show scene, the “we’ll never be
big, that’s okay we just want to be”
scene — is the greatest kind of music
movie. To perfectly encapsulate how
a specific moment in a specific place
looked and sounded is one thing.
To recreate its feeling is another
ambition altogether. Russian film-
maker Krill Serebrennikov’s latest
film “Leto” does both with a skill
and joyfulness unmatched in recent
The film follows Mike (Alexandr
Gorchilin), the central and center-
ing figure for the roiling Leningrad
underground rock scene of the
1980s. He’s cool, calculatedly distant
in aviator sunglasses and exudes a
level of carelessness that cannot be
matched by the stiff crowd of youths
at the rock club he and his band
frequent. Their every foot tap and
head nod are policed by rule-loving
Mike and his crew, including his
wife Natasha (Irina Starshenbaum),
amble through the woods sing-
ing about summer. That’s where
they find Viktor (Teo Yoo) and pull
him into their circle and really set
the plot in motion. They dance and
drink and play guitar. Jump over fire
and run naked through the water.
They are young and free.
But “Leto” doesn’t let its audi-
ence believe for very long that these
are the youngest or the freest or the
most counter-cultural youth in the
world. Their exuberance is matched
by self- and state-sponsored censor-
ship. Unlike its relatives in the music
movie genre, “Leto” doesn’t look
wistfully at a time when anything
was possible, it vividly recreates a

moment when people did as much
as they could, as much as they let
themselves do. That seems to be the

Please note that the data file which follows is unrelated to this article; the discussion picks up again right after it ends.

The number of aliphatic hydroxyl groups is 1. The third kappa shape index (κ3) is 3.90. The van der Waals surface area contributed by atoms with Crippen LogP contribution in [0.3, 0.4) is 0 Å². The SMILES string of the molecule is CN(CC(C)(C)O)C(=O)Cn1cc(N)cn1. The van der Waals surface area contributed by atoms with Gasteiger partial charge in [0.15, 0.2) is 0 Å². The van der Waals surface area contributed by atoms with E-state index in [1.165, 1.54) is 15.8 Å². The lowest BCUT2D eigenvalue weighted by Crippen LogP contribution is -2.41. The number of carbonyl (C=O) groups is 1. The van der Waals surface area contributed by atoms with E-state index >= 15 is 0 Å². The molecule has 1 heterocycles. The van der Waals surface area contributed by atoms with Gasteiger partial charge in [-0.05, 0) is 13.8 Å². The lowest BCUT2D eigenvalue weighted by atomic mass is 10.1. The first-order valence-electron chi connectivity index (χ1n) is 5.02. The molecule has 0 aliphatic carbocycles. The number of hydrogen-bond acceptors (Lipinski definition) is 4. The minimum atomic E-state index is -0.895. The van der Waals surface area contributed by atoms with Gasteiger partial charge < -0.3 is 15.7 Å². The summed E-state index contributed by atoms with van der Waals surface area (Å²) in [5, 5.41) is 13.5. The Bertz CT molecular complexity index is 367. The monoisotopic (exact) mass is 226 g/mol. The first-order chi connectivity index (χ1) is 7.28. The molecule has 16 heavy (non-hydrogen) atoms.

greatest hindrance to Mike’s rise to
the top: His inability to let himself
rebel or succeed fully. That, and his
proximity to Viktor’s superior tal-
ent, are crippling.
But even for the rest of his crew —
who aren’t impeded by success, their
main collaborator and rival — Len-
ingrad has slow suffocating effect.
Serebrennikov navigates beautifully
the divide between the intimacy and
secrecy of their scene and the loud
rebellion its existence demands.
Early on in the film, during a train
altercation, a new character looks
into the camera and tells the audi-
ence they are about to hear a song
by “Soviet enemies” The Talking
Heads. And thus our heroes are off,
running and jumping and punching
their way through a heavily accent-
ed, thoroughly charming cover of
“Psycho Killer.”
In these musical interludes (as
well as other bursts that are quickly
noted to be ahistorical) we see these
kids become the clashing, crashing,
joyously angry punks their world
does not let them be. This tension
— between the narrative and the
interludes — is where the film finds
a great deal of its success and proves
an unexpectedly apt way to navigate
the disparity between a free mind
and a policed body. “Leto” has all
the whispering intimacy of “Inside
Llewyn Davis” and the joyful noise
of “Sing Street.”
“Leto” is a standout of its genre
not for its musical quality or mastery
of rambling narrative (although both
are truly exceptional), but for the
way in which it provides a space for
a deeply intimate portrait of musical
moment and an exuberate depiction
of youth culture to coexist.

Daily Arts Writer


Love, or at least
Honore’s depiction
of love, is painful. It
hurts. It hurts when
there is not returned.
It hurts when it’s
perfect, too.